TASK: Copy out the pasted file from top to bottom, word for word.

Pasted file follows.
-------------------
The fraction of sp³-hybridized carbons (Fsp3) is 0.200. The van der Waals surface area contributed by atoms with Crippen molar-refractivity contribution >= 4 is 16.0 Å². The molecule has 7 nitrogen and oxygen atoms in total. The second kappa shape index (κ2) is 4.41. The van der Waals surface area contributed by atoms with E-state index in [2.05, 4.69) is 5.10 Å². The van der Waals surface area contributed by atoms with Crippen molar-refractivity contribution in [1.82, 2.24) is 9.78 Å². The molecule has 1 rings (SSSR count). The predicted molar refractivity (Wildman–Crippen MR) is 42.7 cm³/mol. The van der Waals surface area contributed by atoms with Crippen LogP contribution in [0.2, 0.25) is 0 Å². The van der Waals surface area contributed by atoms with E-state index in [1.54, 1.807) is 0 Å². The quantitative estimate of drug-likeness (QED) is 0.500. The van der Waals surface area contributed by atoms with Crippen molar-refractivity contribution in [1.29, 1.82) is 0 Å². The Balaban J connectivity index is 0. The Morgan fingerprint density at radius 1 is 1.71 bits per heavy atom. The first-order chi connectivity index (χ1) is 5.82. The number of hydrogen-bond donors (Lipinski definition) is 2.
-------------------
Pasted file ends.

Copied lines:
The fraction of sp³-hybridized carbons (Fsp3) is 0.200. The van der Waals surface area contributed by atoms with Crippen molar-refractivity contribution >= 4 is 16.0 Å². The molecule has 7 nitrogen and oxygen atoms in total. The second kappa shape index (κ2) is 4.41. The van der Waals surface area contributed by atoms with E-state index in [2.05, 4.69) is 5.10 Å². The van der Waals surface area contributed by atoms with Crippen molar-refractivity contribution in [1.82, 2.24) is 9.78 Å². The molecule has 1 rings (SSSR count). The predicted molar refractivity (Wildman–Crippen MR) is 42.7 cm³/mol. The van der Waals surface area contributed by atoms with Crippen LogP contribution in [0.2, 0.25) is 0 Å². The van der Waals surface area contributed by atoms with E-state index in [1.54, 1.807) is 0 Å². The quantitative estimate of drug-likeness (QED) is 0.500. The van der Waals surface area contributed by atoms with Crippen molar-refractivity contribution in [1.29, 1.82) is 0 Å². The Balaban J connectivity index is 0. The Morgan fingerprint density at radius 1 is 1.71 bits per heavy atom. The first-order chi connectivity index (χ1) is 5.82. The number of hydrogen-bond donors (Lipinski definition) is 2.